Photo: Gunther Hagleitner via Flickr
I know, I know, it’s only October 1! But it’s never too early to start planning your holiday budget.
New data from Accenture shows that New York is the city where American shoppers will dole out the most cash for holiday shopping, at an average of $754. Compare this to the national average of $658 this year, and you’ll see a pretty drastic difference.
The data also shows that 53% of American shoppers say they’ll be throwing parties on Thanksgiving Day, and 54% say they plan to do the same on Christmas. Furthermore, while 49% say they’ll be getting their “holiday groceries” at the store, 41% say they’d prefer them to be delivered.
Coleman Parkes Research polled 500 shoppers living in seventeen American cities, specifically: “Los Angeles, San Francisco, Seattle, Chicago, Detroit, Minneapolis, Columbus (Ohio), St. Louis, Boston, New York, Philadelphia, Atlanta, Washington D.C., Miami, Austin (Texas), Dallas, Houston.” Another part of the research was based on responses from 1,500 American shoppers.
How much Americans spend on holiday shopping in different cities
Here’s how much money people spend in different cities, on average:
- Seattle: $628
- San Francisco: $679
- Los Angeles: $655
- Minneapolis: $617
- Chicago: $668
- St. Louis: $687
- Detroit: $644
- Columbus: $661
- Houston: $682
- Dallas: $677
- Austin: $657
- Boston: $699
- New York: $754
- Philadelphia: $712
- Washington: $727
- Atlanta: $649
- Miami: $719
The city of Houston has the biggest percentage of younger Millennials (between 21 and 27) who think “retailers have a responsibility and duty toward addressing wider social and political issues with regards to diversity” at 64%.
St. Louis has the biggest percentage of younger Millennials who have a bigger chance “to shop at a retailer that demonstrates awareness of such issues” at 68%. This city also has the most “young Millennials” who like to get involved “with retailers that reflect their values,” at 65%.
Lastly, 79% of younger Millennials in San Francisco said that price is the most crucial aspect of shopping, the most out of any city.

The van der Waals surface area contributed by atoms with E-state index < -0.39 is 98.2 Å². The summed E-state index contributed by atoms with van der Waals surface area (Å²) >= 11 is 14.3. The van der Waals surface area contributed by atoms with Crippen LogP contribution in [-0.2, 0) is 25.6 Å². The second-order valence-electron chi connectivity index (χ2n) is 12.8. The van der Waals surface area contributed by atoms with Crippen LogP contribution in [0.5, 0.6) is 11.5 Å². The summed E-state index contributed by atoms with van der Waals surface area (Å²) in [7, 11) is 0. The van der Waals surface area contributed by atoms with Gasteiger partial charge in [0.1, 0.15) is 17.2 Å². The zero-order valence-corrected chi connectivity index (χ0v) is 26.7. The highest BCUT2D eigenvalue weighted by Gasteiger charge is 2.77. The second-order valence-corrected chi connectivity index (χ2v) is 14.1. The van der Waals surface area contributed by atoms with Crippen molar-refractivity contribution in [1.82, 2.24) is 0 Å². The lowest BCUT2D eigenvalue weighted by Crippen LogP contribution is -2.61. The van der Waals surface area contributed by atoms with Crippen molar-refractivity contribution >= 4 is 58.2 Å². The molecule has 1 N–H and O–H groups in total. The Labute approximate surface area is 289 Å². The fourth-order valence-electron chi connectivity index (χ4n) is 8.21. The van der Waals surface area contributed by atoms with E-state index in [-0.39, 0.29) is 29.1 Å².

Jill Standish, senior managing director and head of Accenture’s Retail practice, commented on the research in a statement.
“Our research suggests that the Millennial generation has high expectations when it comes to retailers’ commitment to inclusion and diversity, and those values are influencing their decision-making in choosing one brand over another. … National and multinational retailers serve diverse customer bases, so they need to position the brand accordingly – its messaging as well as its product selection. That will require not just more local decision-making, but also assistance from analytics tools that enable retailers to build a granular picture of their customers.”
Here’s how Americans plan to get their holiday shopping done
The data also shows the technology people Americans use to buy items: while 14% of shoppers surveyed within the group of 1,500 say they’re “already using” the Amazon Echo to purchase things, 53% said they “would definitely use” or are “willing to try it.” When it comes to the Google Home, 11% fall in the former category, while 52% fall in the latter. But as far as cryptocurrency is concerned, 5% are in the former, and 35% are in the latter.
Here’s more data on how people in this group plan to get their holiday shopping done:
- “catalogue:” 10%
- “social media:” 15%
- “mobile:” 23%
- “online:” 70%
- “in store:” 76%